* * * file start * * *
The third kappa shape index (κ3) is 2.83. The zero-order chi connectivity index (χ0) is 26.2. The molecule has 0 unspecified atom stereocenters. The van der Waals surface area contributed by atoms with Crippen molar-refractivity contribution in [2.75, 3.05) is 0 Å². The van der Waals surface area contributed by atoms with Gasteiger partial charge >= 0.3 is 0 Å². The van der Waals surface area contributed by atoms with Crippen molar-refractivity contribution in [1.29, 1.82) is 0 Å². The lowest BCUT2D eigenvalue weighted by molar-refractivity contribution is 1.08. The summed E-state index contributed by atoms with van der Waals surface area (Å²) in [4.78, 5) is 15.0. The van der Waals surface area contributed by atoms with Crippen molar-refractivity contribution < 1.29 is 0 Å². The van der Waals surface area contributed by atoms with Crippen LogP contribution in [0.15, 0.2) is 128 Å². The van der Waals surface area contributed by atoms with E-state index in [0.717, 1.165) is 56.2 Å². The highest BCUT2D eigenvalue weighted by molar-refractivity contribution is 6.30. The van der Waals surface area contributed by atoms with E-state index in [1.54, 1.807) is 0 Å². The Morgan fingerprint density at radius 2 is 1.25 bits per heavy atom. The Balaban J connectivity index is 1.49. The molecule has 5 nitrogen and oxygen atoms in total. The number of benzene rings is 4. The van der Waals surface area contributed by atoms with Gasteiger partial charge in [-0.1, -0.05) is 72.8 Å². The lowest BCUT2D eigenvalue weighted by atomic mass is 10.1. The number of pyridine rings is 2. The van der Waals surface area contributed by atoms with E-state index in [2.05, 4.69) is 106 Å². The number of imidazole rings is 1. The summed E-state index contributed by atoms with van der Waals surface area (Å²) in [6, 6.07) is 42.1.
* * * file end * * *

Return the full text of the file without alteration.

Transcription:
The third kappa shape index (κ3) is 2.83. The zero-order chi connectivity index (χ0) is 26.2. The molecule has 0 unspecified atom stereocenters. The van der Waals surface area contributed by atoms with Crippen molar-refractivity contribution in [2.75, 3.05) is 0 Å². The van der Waals surface area contributed by atoms with Gasteiger partial charge >= 0.3 is 0 Å². The van der Waals surface area contributed by atoms with Crippen molar-refractivity contribution in [1.29, 1.82) is 0 Å². The lowest BCUT2D eigenvalue weighted by molar-refractivity contribution is 1.08. The summed E-state index contributed by atoms with van der Waals surface area (Å²) in [4.78, 5) is 15.0. The van der Waals surface area contributed by atoms with Crippen molar-refractivity contribution < 1.29 is 0 Å². The van der Waals surface area contributed by atoms with Crippen LogP contribution in [0.15, 0.2) is 128 Å². The van der Waals surface area contributed by atoms with E-state index in [0.717, 1.165) is 56.2 Å². The highest BCUT2D eigenvalue weighted by molar-refractivity contribution is 6.30. The van der Waals surface area contributed by atoms with E-state index in [1.54, 1.807) is 0 Å². The Morgan fingerprint density at radius 2 is 1.25 bits per heavy atom. The Balaban J connectivity index is 1.49. The molecule has 5 nitrogen and oxygen atoms in total. The number of benzene rings is 4. The van der Waals surface area contributed by atoms with Gasteiger partial charge in [-0.1, -0.05) is 72.8 Å². The lowest BCUT2D eigenvalue weighted by atomic mass is 10.1. The number of pyridine rings is 2. The van der Waals surface area contributed by atoms with E-state index in [2.05, 4.69) is 106 Å². The number of imidazole rings is 1. The summed E-state index contributed by atoms with van der Waals surface area (Å²) in [6, 6.07) is 42.1.